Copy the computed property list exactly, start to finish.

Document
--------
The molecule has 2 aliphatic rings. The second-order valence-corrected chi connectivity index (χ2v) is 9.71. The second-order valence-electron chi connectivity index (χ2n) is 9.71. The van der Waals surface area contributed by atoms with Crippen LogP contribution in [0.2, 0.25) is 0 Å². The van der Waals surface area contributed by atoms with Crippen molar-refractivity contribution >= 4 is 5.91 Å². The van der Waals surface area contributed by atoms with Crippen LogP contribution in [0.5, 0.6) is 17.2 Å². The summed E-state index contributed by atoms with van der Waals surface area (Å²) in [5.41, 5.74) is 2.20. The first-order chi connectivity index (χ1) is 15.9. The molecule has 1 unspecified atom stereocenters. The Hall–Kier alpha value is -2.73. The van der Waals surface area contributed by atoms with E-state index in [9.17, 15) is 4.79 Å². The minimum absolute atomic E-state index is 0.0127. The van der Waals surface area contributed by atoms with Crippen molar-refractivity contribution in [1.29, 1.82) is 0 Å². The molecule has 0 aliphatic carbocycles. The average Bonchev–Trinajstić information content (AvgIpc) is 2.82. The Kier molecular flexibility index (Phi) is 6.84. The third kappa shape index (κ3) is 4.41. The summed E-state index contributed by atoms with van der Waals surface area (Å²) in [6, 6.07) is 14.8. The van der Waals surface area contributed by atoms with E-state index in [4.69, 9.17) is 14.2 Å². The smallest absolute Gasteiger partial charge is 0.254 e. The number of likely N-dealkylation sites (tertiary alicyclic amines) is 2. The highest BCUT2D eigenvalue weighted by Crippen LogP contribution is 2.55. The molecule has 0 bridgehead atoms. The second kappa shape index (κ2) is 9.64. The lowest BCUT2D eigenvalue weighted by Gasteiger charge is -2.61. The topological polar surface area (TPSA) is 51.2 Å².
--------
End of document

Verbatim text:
The molecule has 2 aliphatic rings. The second-order valence-corrected chi connectivity index (χ2v) is 9.71. The second-order valence-electron chi connectivity index (χ2n) is 9.71. The van der Waals surface area contributed by atoms with Crippen LogP contribution in [0.2, 0.25) is 0 Å². The van der Waals surface area contributed by atoms with Crippen molar-refractivity contribution >= 4 is 5.91 Å². The van der Waals surface area contributed by atoms with Crippen LogP contribution in [0.5, 0.6) is 17.2 Å². The summed E-state index contributed by atoms with van der Waals surface area (Å²) in [5.41, 5.74) is 2.20. The first-order chi connectivity index (χ1) is 15.9. The molecule has 1 unspecified atom stereocenters. The Hall–Kier alpha value is -2.73. The van der Waals surface area contributed by atoms with E-state index in [9.17, 15) is 4.79 Å². The minimum absolute atomic E-state index is 0.0127. The van der Waals surface area contributed by atoms with Crippen molar-refractivity contribution in [1.29, 1.82) is 0 Å². The molecule has 0 aliphatic carbocycles. The average Bonchev–Trinajstić information content (AvgIpc) is 2.82. The Kier molecular flexibility index (Phi) is 6.84. The third kappa shape index (κ3) is 4.41. The summed E-state index contributed by atoms with van der Waals surface area (Å²) in [6, 6.07) is 14.8. The van der Waals surface area contributed by atoms with E-state index in [4.69, 9.17) is 14.2 Å². The smallest absolute Gasteiger partial charge is 0.254 e. The number of likely N-dealkylation sites (tertiary alicyclic amines) is 2. The highest BCUT2D eigenvalue weighted by Crippen LogP contribution is 2.55. The molecule has 0 bridgehead atoms. The second kappa shape index (κ2) is 9.64. The lowest BCUT2D eigenvalue weighted by Gasteiger charge is -2.61. The topological polar surface area (TPSA) is 51.2 Å².